Last week at the Wines of Portugal tasting at the Art Gallery of Ontario, I sampled several very tasty wines from a Portuguese wine region that I had previously known very little about – Alentejo. Located in the southern part of Portugal, the region’s wines can be labelled as Alentejo DOC or Alentejano VR (vinho regional). According to the encyclopedic wine book simply titled, Wine, by André Dominé, Alentejo has now surpassed Dão as the third most important quality wine region in Portugal, after Porto and Vinho Verde.
“Vinho Regional” is the equivalent to the French “Vins de Pays”, but unlike most vins de pays, the VR wines of Portugal are not necessarily the more basic wines of the region. In fact, some Portuguese producers put their best brands on the market under the vinho regional label, and as a result, the brand name has become more important than the designation of DOC. The VR category is also used for blended wines that may not fit in to the DOC regulations. In addition, some of the best vineyards are located outside the DOC and can only be labelled as VR. So…don’t automatically disregard the VR wines as being inferior!
For centuries Alentejo was best known in the wine world as an important supplier of high quality cork to stopper wine bottles. After the military-led revolution in the 70’s and early 80’s the economy of the region was in a state of confusion. Co-operatives previously established with government support produced basic quality wine for the local market. It wasn’t until the European Union offered financial support that the wine-making potential of the region began to shine. New technologies and modern wine-making methods were adopted which proved essential in an area with a climate considered far too hot for the production of fine wine. Irrigation, necessary in this hot, dry area, was established and temperature controlled wineries and fermentation vessels were invested in.
Most of the wine produced in the region is made by 6 large, but very competent co-operatives; however, the number of private wine estates is continuing to increase. In 1994 there were only 40 private wine estates and now there are over 300.
Most of the vineyard space is taken up with red grapes, but about 10% are white grapes producing fresh and pretty wines. A few of the important white varieties are the relatively bland Antão Vaz; Arinto, prized for its ability to retain acidity in the hot climate; and the gently aromatic Roupeiro.
Some of the important red varieties are the deep coloured and blackberry fruity Tricadeira; Aragonez (Tempranillo) which has less tannin and acidity here than in the Douro and produces juicy, plummy, spicy wines; the Teinturier grape Alicante Bouschet, which produces wine with good colour, tannin, and fruit; Alfrocheiro, with its blackberry, spice and soft tannins; and Syrah which, I’m told, grows very well in this southern Portuguese region.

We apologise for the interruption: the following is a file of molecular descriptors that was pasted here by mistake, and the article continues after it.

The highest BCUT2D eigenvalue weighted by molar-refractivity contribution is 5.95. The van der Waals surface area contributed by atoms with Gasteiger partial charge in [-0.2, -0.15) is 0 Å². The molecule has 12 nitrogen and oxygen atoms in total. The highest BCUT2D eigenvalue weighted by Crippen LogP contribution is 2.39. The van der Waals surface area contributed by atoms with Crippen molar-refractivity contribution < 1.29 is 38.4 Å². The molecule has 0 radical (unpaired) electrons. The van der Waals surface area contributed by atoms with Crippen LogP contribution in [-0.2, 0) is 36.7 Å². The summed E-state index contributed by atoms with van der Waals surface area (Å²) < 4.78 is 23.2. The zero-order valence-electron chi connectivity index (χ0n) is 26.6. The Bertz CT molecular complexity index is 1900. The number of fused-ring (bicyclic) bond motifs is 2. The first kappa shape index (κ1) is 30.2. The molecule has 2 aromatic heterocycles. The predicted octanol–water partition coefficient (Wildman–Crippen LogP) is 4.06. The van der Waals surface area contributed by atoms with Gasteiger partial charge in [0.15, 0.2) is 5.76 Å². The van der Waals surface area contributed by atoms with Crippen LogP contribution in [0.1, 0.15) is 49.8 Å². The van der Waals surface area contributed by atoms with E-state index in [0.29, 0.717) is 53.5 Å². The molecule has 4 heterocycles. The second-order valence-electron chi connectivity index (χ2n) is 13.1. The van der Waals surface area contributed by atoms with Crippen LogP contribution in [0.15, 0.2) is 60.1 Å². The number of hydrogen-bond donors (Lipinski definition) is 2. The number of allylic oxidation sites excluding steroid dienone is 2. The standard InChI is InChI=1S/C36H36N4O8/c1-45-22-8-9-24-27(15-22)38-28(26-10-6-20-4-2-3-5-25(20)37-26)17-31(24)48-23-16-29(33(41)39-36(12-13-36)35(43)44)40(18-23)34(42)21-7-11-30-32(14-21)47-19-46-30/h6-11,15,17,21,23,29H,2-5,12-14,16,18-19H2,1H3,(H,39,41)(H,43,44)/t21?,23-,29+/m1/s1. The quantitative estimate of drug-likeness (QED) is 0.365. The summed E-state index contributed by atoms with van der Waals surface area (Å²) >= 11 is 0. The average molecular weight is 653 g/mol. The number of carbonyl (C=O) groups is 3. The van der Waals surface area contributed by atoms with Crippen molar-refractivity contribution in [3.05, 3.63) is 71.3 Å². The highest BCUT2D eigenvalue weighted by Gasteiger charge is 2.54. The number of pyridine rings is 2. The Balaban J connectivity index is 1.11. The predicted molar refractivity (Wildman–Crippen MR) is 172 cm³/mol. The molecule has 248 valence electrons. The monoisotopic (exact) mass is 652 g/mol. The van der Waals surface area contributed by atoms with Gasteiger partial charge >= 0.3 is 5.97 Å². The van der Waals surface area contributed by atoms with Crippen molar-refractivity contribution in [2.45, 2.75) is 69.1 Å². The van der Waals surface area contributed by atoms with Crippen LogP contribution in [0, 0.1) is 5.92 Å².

Tasting Notes: these are just a few of the wines I enjoyed from Alentejo that were available at the tasting. Unfortunately, I was unable to get to all of them.
Herdade Paço do Conde White 2008 Alentejano VR: A blend of Antao Vaz and Arinto. A lovely minerally, citrus nose. Light and refreshing. A simple sipping wine for a hot day. Terroir Wine Imports (www.terroirwineimports.com).
Herdade das Albernoas White 2008 Alentejano VR: A blend of Antão Vaz, Arinto, and Roupeiro. More fruit aromas than the wine above with a lovely lavender floral note (probably from the addition of Roupeiro). A very pleasant summer wine. Terroir Wine Imports (www.terroirwineimports.com).
Quinta do Quetzal Guadalupe Selection 2005 Alentejano VR: A blend of Trincadeira, Aragonez, and Alicante Bouschet. A very pretty nose of violets and black and red fruit. It has similar flavours on the palate with a somewhat short finish. Still a very nice wine. Terroir Wine Imports (www.terroirwineimports.com).
Quetzal 2007 Alentejo DOC: A blend of Trincadeira, Alfrocheiro, Alicante Bouschet. A more intense nose is evident with lots of dark fruit and red cherry with an appealing floral note. Soft and supple on the palate with an appetizing finish. A really enjoyable wine. Terroir Wine Imports (www.terroirwineimports.com).
Herdade do Esporao 4 Castas Red 2008 Alentejano VR: A blend of Syrah, Alicante Bouschet, Alfrocheiro, Petit Verdot. Pleasant aromas of spicy dark fruit. Similar flavours follow through onto the palate with supple tannins and a good length. FWP Trading Inc. – Food and Wines of Portugal (www.winesofportugal.ca).
Herdade do Esporao Reserva Red 2007 Alentejo DOC: Blend of Aragonez, Alicante Bouschet, Trincadeira. Although this was one of my favourite wines of the tasting, it is a bit closed right now and needs some more time to open up. Decant before serving or age a few more years. Attractive aromas of violets and ripe dark fruit. The firm tannins could also use some time to integrate. Good length. FWP Trading Inc. – Food and Wines of Portugal (www.winesofportugal.ca).
Herdade do Esporao Aragones 2007 Alentejano VR: Aromas of spice, black pepper, dark fruit, and plum. Similar flavours are evident on the palate with firm tannins and a good length. A balanced and delicious wine.